So where does that lead us? Not to easy solutions that Oliver North can spit out in a Fox-News soundbite (a soundbite which included him mentioning with a smug half- chuckle that his cabdriver today was Afghani-- a reference, it seems, to North's assumption that the terrorists are Afghani-- and that he paid that driver "very well"--a reference, it seems, to buying his safety, since the man's nationality made him an enemy).

A major assumption propagated by the mass media was that the attacks were part of a well-funded plot hatched by a large terrorist organization with international connections. Military and civilian officials alike -- from Ken Allard to Orrin Hatch -- echoed this sentiment in interview after interview; soon enough it coagulated into a public fact. This emergent public fact conveniently pointed the accusatory finger of expert opinion at Osama bin Laden. But are these assertions -- that the attacks were expensive endeavors funded by elaborate terrorist networks -- necessarily correct? Couldn't a group of four guys (or girls for that matter), from Kansas (or Oklahoma) have scraped together the requisite airfare and weaponry for four simultaneous hijackings? Airline flight schedules are public documents. Weapons used to coerce the pilots and crew members -- guns, knives, dirty syringes, lethal pharmaceuticals or whatever -- can be purchased in any major city. This rather facile scenario is as unsubstantiated as the other claims that were being floated on the major television networks, but of course, neither this possibility nor its myriad derivatives were ever seriously considered on the air.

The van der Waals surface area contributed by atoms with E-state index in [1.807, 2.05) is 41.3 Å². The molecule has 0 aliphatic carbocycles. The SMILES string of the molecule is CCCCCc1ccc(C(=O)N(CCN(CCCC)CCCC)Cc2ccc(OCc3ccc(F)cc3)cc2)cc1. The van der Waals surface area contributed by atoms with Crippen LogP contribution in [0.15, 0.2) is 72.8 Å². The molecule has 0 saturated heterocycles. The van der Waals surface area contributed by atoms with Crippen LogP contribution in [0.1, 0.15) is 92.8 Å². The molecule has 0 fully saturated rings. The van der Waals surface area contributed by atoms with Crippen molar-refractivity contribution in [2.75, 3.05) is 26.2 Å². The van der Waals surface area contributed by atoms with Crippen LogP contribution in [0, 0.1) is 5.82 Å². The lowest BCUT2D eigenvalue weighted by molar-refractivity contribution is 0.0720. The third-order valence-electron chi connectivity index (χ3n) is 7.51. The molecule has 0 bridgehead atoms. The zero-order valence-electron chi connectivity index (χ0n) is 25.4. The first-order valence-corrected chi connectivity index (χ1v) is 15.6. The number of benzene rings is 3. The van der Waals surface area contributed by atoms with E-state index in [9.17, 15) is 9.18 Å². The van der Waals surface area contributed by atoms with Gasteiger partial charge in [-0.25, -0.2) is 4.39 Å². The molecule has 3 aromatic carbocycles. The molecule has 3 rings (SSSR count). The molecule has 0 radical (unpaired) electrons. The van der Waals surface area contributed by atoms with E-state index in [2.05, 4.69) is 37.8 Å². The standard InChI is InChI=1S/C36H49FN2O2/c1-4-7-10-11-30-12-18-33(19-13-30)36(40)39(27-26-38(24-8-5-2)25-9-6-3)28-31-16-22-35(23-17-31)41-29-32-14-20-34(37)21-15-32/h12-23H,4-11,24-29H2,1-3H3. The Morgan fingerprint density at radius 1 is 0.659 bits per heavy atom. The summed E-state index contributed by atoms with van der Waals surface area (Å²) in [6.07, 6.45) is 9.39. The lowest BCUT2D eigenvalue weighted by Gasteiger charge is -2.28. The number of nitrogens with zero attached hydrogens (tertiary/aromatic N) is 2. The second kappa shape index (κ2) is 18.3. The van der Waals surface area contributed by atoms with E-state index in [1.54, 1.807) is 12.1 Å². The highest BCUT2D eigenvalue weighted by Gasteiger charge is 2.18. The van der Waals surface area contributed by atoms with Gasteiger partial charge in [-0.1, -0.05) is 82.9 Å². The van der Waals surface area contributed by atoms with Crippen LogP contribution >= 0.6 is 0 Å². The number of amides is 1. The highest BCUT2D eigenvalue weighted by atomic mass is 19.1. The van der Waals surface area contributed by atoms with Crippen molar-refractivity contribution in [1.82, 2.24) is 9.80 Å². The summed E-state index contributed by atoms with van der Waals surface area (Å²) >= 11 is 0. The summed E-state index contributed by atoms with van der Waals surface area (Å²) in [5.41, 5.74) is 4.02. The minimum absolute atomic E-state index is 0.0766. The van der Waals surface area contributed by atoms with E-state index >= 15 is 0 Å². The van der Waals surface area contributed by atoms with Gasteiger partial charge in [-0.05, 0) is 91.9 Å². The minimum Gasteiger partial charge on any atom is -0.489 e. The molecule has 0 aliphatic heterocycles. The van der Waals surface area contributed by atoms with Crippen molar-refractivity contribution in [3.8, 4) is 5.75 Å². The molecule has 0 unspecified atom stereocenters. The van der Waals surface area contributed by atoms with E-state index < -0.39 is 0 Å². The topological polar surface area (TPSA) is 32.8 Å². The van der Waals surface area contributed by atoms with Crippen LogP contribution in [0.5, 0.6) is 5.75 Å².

This mode of mass-media inquiry is not only irresponsible, itıs dangerous. In the proto-fascist environment that xenophobic finger-pointing is likely to engender, civil liberties are swiftly sacrificed on the altar of national security, voices of dissent readily sacrificed on the altar of national unity. The mass media have a responsibility to ask important questions, even if they cause official sources discomfort. Why, for example, might a group of people -- foreign or domestic -- want to carry out such an attack? The mass media also have a responsibility to embrace the world in all its complexity, refusing to accept simple explanations. If they don't, the unquestioned public facts will become political grist for a host of egregiously bellicose maneuvers, including bloated military budgets, uncritical national missile defense plan approval, and even military attacks on countries harboring people who have been labeled terrorists. The attacks on New York and Washington, DC, were horrendous acts that have sent and will continue to send ripples of agony throughout US American society. But that does not mean that the mass media have a carte blanche to act irresponsibly. In these times of pain and peril, we must demand that news outlets act with both prudence and deliberation. In the meantime, if the mass media won't question their assumptions, we must.

Kasey Farley responds